Maria Miller, the chair of the Women and Equalities Committee 

A spokesperson for the Home Office said that the government had pledged £100 million in funding to support local services in tackling violence against women and girls, and that it was working on an updated strategy to tackle the issue.

“Whether in the home, the workplace or in public, sexual harassment is unacceptable,” they said, adding that the Home Office would consider the committee’s recommendations before responding fully.

Maria Miller, the chair of the Women and Equalities Committee, said that it was “not acceptable that women have to change their behaviour to avoid sexual harassment.

“It has a wider effect on society, contributing to a culture in which sexual violence can be normalised or excused. All of this keeps women and girls unequal.”

She added that other authorities, as well as the government, had a responsibility to address street harassment if public places were to “be made safe for all women and girls”.

“The #MeToo movement shows that we must confront some deeply uncomfortable truths about our society and the attitudes some men hold,” Miller said.

“Laws alone cannot solve the cultural acceptability of sexual harassment. That is why we have set out a series of practical measures that Government, public transport operators, local authorities and universities should implement immediately.”

Let’s hope they listen.

Images: Ozgu Ozden/Nicola Fioravanti/Unsplash, Getty Images 


Share this article


Moya Crockett

Moya is Contributing Women’s Editor at and Deputy Editor of Stylist Loves, Stylist's daily email newsletter. As well as writing about inspiring women and feminism, she also covers subjects including careers, politics and psychology. Carrying a bottle of hot sauce on her person at all times is one of the many traits she shares with both Beyoncé and Hillary Clinton.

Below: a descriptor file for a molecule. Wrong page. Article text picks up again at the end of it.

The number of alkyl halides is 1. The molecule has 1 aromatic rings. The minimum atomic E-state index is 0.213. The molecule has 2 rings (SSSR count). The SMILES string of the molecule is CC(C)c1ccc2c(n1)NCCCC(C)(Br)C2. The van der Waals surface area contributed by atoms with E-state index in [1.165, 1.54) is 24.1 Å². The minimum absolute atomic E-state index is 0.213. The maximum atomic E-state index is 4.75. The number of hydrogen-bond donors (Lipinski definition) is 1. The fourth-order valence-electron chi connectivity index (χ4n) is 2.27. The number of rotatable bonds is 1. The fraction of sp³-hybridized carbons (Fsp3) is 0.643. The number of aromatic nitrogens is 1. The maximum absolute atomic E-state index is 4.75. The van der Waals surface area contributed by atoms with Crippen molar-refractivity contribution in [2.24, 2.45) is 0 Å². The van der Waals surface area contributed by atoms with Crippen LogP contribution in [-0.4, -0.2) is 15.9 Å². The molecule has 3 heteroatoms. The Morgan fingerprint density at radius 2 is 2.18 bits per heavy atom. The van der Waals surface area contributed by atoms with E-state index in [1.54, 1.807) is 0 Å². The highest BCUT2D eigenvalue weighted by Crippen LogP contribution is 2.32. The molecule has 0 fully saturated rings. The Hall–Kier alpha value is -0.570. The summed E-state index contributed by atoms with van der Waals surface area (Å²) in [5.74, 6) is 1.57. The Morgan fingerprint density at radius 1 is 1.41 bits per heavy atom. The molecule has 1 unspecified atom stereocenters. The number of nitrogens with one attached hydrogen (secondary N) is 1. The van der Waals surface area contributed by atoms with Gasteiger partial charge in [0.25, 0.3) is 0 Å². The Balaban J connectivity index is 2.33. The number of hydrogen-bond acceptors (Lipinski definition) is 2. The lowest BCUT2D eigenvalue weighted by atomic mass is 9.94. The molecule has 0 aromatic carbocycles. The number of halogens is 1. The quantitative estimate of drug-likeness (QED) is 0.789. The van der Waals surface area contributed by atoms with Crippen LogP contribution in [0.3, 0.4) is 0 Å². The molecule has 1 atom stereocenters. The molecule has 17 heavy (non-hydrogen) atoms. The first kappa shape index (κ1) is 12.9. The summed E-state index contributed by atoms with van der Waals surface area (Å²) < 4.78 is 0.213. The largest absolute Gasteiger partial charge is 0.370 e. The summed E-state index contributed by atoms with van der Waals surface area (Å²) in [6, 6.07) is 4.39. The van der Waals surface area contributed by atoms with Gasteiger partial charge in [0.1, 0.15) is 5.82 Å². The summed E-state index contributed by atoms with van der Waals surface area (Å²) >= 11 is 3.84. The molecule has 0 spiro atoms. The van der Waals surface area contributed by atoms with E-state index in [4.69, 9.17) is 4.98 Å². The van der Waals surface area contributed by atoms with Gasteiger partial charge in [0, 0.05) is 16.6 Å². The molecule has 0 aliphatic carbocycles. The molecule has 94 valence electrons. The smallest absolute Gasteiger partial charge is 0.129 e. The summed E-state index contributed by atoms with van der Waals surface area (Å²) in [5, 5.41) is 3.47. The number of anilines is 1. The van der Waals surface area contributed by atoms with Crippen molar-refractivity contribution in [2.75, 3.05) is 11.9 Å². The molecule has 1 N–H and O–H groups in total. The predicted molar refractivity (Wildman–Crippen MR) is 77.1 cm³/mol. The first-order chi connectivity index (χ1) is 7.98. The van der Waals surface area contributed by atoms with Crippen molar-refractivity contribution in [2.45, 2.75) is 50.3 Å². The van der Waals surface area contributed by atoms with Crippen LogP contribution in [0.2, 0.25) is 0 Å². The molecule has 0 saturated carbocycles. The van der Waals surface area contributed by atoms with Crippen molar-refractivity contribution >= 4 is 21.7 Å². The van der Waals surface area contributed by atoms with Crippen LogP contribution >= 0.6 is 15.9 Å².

Recommended by Moya Crockett

  • Life

    #HarassedAtWork: women share real-life accounts of sexual harassment

    Almost two-thirds of women have been sexually harassed at work, according to a new study

    Posted by
    Kayleigh Dray
  • Life

    “Making misogyny a hate crime won’t be enough to stamp out street harassment”

    If we want fewer women to be harassed on the street, we need to tackle the ignorance at the root of the crime.

    Posted by
    Moya Lothian-McLean
  • People

    Lily Allen on why she needs to talk about being sexually harassed

    “I can’t talk too much for legal reasons, but I’m in the process of dealing with something”

    Posted by
    Kayleigh Dray
  • Long Reads

    How #MeToo has affected our daily lives: Five women share their stories

    Five women recount how a global movement has affected their day-to-day lives.

    Posted by
    Stylist Team
  • Long Reads

    A year of #MeToo: our most powerful essays

    It’s been a year since the allegations against Harvey Weinstein first came to light. A lot has changed

    Posted by
    Sarah Biddlecombe

Other people read

More from Life

More from Moya Crockett